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  7. http://homeguides.sfgate.com/fruit-tree-spray-peach-leaf-curl-59851.html this might help you Sue

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    1. Thanks Linda,

      I'll read that carefully

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  8. That's really disappointing. I've noticed it on my peach as well, I need to get out there and remove the affected foliage. Can you put your trees in the greenhouse out of the damp until May? I've got some fruitlets on my tree, but I don't know how they'll fare. I can't imagine I'll be cover the tree with plastic - that's not something I want to look at out of my kitchen window for six months of the year!

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    1. They are a bit too big to get in and out of the door CJ

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  9. Reading your post and the comments makes me a bit sad, as I also own a peach tree. I got it few weeks ago, planted and nothing is happening! It doesn't look good. It would be nice to have own fruit, but it doesn't seem to be that easy...

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    1. We know peaches and nectarines would be a challenge Aga even without the dreaded peach leaf curl.

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  10. That's such a shame, Sue - looks like it would have been such a beautiful tree without the fungus. The leaves are a beautiful colour. I hope you manage to sort it out, I can't offer any help as I've never grown nectarines or peaches.

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    1. The pink colour is provided by the disease, Caro

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  11. The leaf curl looks a nuisance. I've never seen it before. It often seems that once a plant has been affected by something it seems to want to come back year after year, not matter what. Hope you find a cure.

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    1. Wet weather doesn't help Kelli and I guess the fungal spore lurk on the tree ready to spring into action again each year.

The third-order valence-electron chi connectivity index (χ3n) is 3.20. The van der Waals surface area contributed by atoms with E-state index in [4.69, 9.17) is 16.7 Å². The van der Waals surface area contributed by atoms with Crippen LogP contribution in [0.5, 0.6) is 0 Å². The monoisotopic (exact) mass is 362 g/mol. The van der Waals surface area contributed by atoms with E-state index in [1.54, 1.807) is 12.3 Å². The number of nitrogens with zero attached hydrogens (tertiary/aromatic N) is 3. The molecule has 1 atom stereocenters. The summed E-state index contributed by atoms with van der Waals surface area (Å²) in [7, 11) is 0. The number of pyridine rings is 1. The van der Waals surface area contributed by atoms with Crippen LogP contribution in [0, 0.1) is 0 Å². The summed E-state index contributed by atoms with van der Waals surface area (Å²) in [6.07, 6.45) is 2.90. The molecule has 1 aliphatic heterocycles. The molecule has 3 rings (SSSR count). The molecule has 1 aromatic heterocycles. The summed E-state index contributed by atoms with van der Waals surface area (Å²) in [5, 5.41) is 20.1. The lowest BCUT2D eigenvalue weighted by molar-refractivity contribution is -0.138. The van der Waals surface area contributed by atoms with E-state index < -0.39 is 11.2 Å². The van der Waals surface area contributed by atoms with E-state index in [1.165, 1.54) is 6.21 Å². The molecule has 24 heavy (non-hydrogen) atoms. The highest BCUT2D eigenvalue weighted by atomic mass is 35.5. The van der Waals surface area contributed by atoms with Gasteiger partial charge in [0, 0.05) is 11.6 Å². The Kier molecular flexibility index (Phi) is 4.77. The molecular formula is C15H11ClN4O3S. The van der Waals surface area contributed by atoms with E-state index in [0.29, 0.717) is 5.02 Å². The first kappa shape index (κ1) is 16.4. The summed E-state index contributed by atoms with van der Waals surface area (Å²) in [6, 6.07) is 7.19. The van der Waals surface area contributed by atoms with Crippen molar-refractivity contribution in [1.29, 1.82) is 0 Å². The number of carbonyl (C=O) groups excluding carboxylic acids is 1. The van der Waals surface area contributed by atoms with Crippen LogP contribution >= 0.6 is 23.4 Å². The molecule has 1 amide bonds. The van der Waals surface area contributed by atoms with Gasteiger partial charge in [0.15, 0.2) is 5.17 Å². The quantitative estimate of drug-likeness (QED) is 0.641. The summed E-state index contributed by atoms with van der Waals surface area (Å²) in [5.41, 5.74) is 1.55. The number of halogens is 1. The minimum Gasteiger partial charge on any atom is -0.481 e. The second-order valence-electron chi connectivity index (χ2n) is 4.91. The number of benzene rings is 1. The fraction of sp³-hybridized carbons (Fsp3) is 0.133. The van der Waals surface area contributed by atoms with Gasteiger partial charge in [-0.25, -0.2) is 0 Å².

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  12. It's a new lesson for me. Thank for sharing!

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    1. I wish it wasn't a lesson we had to learn Endah

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  13. I still have no apricots but after reading this I will look closely at the leaves next time I'm down the allotment. Should an apricot have any special treatment?? as of yet I have never had fruit off it.

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    1. We don't do anything special to ours other than top dress the pot with fresh compost and feed it. Is yours in a pot?

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  14. What a blooming shame! Here's hoping you get the two fruits. My apricot trees have no fruits setting at all but my tiny peach seems to have quite a few.xxx

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    1. I hope you manage a crop of peaches, Snowbird now we need to try again next year

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  15. Such a shame Sue, how disappointing. Your experiences have put me right off trying peach or nectarine trees, sounds like a recipe for heartache rather than a chin sticky with peach juice.

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    1. We've had one sticky chin experience, Janet - the first year when we anticipated that things could only get better - the opposite. Maybe we are the only ones in the area daft enough to try growing them and the fungus makes a beeline/

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  16. I am confronted with the same problem and have used bouillie bordelaise without any success. My trees are dwarf peach trees planted spring 2013; The disease started right after I planted them; At the Garden centre they advised me to remove every affected leaf; this way the trees would produce new, unaffected leaves, which they did. I had a "bumper crop" of four peaches on each tree the first summer.
    Last autumn I sprayed with bouillie bordelaise when the leaves were falling off and then again just before the new leaves appreared this spring. This method did not work as the leaf curl came back. So I am busy removing the affected leaves for the moment. Again I have the promise of about 5 peaches on each tree.
    I read an article on the French net about a lady who encountered the same problem. Treatment didn't work, so in the end she dug up her small peach tree and planted it in a container which she placed in a hot area, on a south facing wall. Her tree was disease free the next season.
    So this might mean that peaches must be planted in an area with lots of sunshine and heat to thrive. My two trees are planted in the sun, but do get some shade during the day, due to other trees nearby.

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    1. Maybe the sunny conditions kept it drier. We are considering some severe pruning and moving the trees into the greenhouse. Our varieties are bred for our climate so don;t need the heat - I think it is just too wet and the fungus loves that.